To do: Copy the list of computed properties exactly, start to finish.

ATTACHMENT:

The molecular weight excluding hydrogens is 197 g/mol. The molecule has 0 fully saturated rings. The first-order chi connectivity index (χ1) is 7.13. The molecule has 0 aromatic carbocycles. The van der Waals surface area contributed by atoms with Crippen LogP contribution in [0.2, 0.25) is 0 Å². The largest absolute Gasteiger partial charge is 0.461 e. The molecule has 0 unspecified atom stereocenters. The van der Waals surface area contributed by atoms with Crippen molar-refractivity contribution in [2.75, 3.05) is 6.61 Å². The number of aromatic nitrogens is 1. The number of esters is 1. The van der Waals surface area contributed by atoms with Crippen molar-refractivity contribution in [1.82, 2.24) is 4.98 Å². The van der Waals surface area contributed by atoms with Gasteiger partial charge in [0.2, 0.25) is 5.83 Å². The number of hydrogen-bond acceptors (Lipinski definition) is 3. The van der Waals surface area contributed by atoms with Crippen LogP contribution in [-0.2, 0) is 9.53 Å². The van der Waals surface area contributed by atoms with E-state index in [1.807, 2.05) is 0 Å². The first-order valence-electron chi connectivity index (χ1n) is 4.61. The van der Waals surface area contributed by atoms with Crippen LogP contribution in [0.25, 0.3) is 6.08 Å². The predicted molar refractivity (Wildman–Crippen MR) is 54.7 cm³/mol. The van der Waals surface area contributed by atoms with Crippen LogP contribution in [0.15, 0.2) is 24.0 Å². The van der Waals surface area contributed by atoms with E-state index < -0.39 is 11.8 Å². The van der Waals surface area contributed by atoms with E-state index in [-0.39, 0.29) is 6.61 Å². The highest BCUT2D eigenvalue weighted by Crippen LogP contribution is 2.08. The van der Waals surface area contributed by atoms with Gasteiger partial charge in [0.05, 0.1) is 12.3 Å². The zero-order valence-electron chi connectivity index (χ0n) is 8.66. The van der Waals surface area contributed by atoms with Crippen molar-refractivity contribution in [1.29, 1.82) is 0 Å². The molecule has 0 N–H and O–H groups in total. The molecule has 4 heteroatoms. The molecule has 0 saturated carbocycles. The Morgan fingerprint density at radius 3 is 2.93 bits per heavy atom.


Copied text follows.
The molecular weight excluding hydrogens is 197 g/mol. The molecule has 0 fully saturated rings. The first-order chi connectivity index (χ1) is 7.13. The molecule has 0 aromatic carbocycles. The van der Waals surface area contributed by atoms with Crippen LogP contribution in [0.2, 0.25) is 0 Å². The largest absolute Gasteiger partial charge is 0.461 e. The molecule has 0 unspecified atom stereocenters. The van der Waals surface area contributed by atoms with Crippen molar-refractivity contribution in [2.75, 3.05) is 6.61 Å². The number of aromatic nitrogens is 1. The number of esters is 1. The van der Waals surface area contributed by atoms with Crippen molar-refractivity contribution in [1.82, 2.24) is 4.98 Å². The van der Waals surface area contributed by atoms with Gasteiger partial charge in [0.2, 0.25) is 5.83 Å². The number of hydrogen-bond acceptors (Lipinski definition) is 3. The van der Waals surface area contributed by atoms with Crippen LogP contribution in [-0.2, 0) is 9.53 Å². The van der Waals surface area contributed by atoms with E-state index in [1.807, 2.05) is 0 Å². The first-order valence-electron chi connectivity index (χ1n) is 4.61. The van der Waals surface area contributed by atoms with Crippen LogP contribution in [0.25, 0.3) is 6.08 Å². The predicted molar refractivity (Wildman–Crippen MR) is 54.7 cm³/mol. The van der Waals surface area contributed by atoms with Crippen LogP contribution in [0.15, 0.2) is 24.0 Å². The van der Waals surface area contributed by atoms with E-state index < -0.39 is 11.8 Å². The van der Waals surface area contributed by atoms with E-state index in [-0.39, 0.29) is 6.61 Å². The highest BCUT2D eigenvalue weighted by Crippen LogP contribution is 2.08. The van der Waals surface area contributed by atoms with Gasteiger partial charge in [0.05, 0.1) is 12.3 Å². The zero-order valence-electron chi connectivity index (χ0n) is 8.66. The van der Waals surface area contributed by atoms with Crippen molar-refractivity contribution in [1.29, 1.82) is 0 Å². The molecule has 0 N–H and O–H groups in total. The molecule has 4 heteroatoms. The molecule has 0 saturated carbocycles. The Morgan fingerprint density at radius 3 is 2.93 bits per heavy atom.